New York City Is Helping Local Bodegas Stay in Business

Store sign
Store sign | © Álvaro Serrano / Unsplash / Derivative from original
Julia Goicochea

When New York City heard that its bodegas, cornerstones of the city’s culture, needed support, it launched into action.

The Commercial Corridor Challenge on Southern Boulevard

Bodegas are as quintessential to New York City as yellow cabs. The humble shops, which get their name from the Spanish “la bodega,” or grocery store, number over 13,000 throughout New York City’s neighborhoods.

Like any small business, the bodega must now compete with name brand chain stores and online shopping. Thanks to allies the Local Initiatives Support Corporation (LISC) NYC and the NYC Department of Small Business Services, mom-and-pop shops now have an edge in that competition.

The two-part Commercial Corridor Challenge aims to help bodegas stay in business. To start, the program will fund superficial changes, including new signage, awnings, and lighting, in order to improve storefronts. The Corridor Challenge may further entice potential patrons with pop-up vendor markets and yet unnamed hacks to “boost foot traffic” and “contribute to a greater sense of safety.”

The latter is of particular concern to the gentrifying corridors in East New York (Fulton Street), Staten Island (Bay Street), and the Bronx (Southern Boulevard), which the program targets. There is only so much that the LISC NYC and NYC Department of Small Business Services can do for these communities from their Manhattan headquarters. The Corridor Challenge will also financially support “community partners,” or neighborhood-based organizations who possess the insight needed to perform corridor work.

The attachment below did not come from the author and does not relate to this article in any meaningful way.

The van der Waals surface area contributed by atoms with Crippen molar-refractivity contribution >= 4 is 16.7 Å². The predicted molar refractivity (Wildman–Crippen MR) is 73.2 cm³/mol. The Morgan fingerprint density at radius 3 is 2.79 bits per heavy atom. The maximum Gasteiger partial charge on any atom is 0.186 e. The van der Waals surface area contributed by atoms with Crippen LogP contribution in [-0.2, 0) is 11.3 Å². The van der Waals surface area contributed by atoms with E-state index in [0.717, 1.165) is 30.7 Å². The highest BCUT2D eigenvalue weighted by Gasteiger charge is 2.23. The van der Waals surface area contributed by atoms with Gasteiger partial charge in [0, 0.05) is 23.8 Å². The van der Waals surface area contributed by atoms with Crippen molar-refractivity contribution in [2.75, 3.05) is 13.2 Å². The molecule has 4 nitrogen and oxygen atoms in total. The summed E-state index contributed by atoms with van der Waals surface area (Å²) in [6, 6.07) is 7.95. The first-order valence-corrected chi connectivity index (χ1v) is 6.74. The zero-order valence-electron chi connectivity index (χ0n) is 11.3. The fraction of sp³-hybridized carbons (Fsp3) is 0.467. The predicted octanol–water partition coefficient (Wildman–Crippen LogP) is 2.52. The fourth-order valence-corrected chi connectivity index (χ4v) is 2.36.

Inside a bodega

It’s the hope of the LISC NYC and NYC Department of Small Business Services that organizations like Southern Boulevard’s Women’s Housing and Economic Development Corporation (WHEDco) will be able to identify a corridor’s needs beyond the surface level.

WHEDco Senior Program Manager Yesmín Vega told Culture Trip a “majority of these small businesses are immigrant-owned mom-and-pop shops, and they’re providing much-needed goods, services and jobs to the community.” It’s on their behalf that Vega calls not for beautification but for “an array of [language-appropriate], [free] workshops and trainings on topics such as [preparing] for an emergency, marketing, expanding your business online and becoming MWBE certified.”

In the past decade, Southern Boulevard’s community has become one of New York City’s fastest-growing neighborhoods; any incoming resources should ideally contribute to the growth of Crotona Park East’s inhabitants as well as its economy.

Michelle Neugebauer of the Cypress Hills Local Development Corporation (CHLDC), another of the Corridor Challenge’s community partners, summarized the importance of both, saying: “We know that local businesses aren’t just a ‘nice-to-have’ but, rather, a critical part of a complete, self-sufficient community.”

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